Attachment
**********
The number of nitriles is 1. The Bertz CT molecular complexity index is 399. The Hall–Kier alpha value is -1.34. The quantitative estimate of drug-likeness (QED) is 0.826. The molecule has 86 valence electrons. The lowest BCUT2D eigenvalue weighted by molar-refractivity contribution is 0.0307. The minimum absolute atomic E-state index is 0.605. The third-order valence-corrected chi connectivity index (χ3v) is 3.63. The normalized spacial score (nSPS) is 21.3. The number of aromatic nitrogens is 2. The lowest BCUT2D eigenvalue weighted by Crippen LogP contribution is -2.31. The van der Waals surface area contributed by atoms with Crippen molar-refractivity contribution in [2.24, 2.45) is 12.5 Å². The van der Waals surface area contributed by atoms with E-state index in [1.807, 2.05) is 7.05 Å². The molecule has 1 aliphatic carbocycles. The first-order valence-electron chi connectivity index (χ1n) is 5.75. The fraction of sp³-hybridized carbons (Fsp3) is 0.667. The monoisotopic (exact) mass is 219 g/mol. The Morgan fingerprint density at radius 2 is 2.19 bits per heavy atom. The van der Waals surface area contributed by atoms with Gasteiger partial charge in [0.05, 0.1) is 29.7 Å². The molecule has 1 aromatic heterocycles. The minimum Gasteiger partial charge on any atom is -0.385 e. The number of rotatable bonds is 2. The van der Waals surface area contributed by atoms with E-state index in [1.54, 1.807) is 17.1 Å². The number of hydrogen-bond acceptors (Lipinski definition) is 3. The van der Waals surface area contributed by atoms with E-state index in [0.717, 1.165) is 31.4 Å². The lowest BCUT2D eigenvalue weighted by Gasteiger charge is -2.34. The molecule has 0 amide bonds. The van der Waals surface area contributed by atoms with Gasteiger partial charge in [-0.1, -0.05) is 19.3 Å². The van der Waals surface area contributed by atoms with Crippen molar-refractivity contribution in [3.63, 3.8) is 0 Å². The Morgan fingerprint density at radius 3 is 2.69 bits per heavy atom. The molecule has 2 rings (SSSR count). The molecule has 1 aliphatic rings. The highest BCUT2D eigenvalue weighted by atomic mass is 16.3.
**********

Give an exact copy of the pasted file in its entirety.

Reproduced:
The number of nitriles is 1. The Bertz CT molecular complexity index is 399. The Hall–Kier alpha value is -1.34. The quantitative estimate of drug-likeness (QED) is 0.826. The molecule has 86 valence electrons. The lowest BCUT2D eigenvalue weighted by molar-refractivity contribution is 0.0307. The minimum absolute atomic E-state index is 0.605. The third-order valence-corrected chi connectivity index (χ3v) is 3.63. The normalized spacial score (nSPS) is 21.3. The number of aromatic nitrogens is 2. The lowest BCUT2D eigenvalue weighted by Crippen LogP contribution is -2.31. The van der Waals surface area contributed by atoms with Crippen molar-refractivity contribution in [2.24, 2.45) is 12.5 Å². The van der Waals surface area contributed by atoms with E-state index in [1.807, 2.05) is 7.05 Å². The molecule has 1 aliphatic carbocycles. The first-order valence-electron chi connectivity index (χ1n) is 5.75. The fraction of sp³-hybridized carbons (Fsp3) is 0.667. The monoisotopic (exact) mass is 219 g/mol. The Morgan fingerprint density at radius 2 is 2.19 bits per heavy atom. The van der Waals surface area contributed by atoms with Gasteiger partial charge in [0.05, 0.1) is 29.7 Å². The molecule has 1 aromatic heterocycles. The minimum Gasteiger partial charge on any atom is -0.385 e. The number of rotatable bonds is 2. The van der Waals surface area contributed by atoms with E-state index in [1.54, 1.807) is 17.1 Å². The number of hydrogen-bond acceptors (Lipinski definition) is 3. The van der Waals surface area contributed by atoms with E-state index in [0.717, 1.165) is 31.4 Å². The lowest BCUT2D eigenvalue weighted by Gasteiger charge is -2.34. The molecule has 0 amide bonds. The van der Waals surface area contributed by atoms with Gasteiger partial charge in [-0.1, -0.05) is 19.3 Å². The van der Waals surface area contributed by atoms with Crippen molar-refractivity contribution in [3.63, 3.8) is 0 Å². The Morgan fingerprint density at radius 3 is 2.69 bits per heavy atom. The molecule has 2 rings (SSSR count). The molecule has 1 aliphatic rings. The highest BCUT2D eigenvalue weighted by atomic mass is 16.3.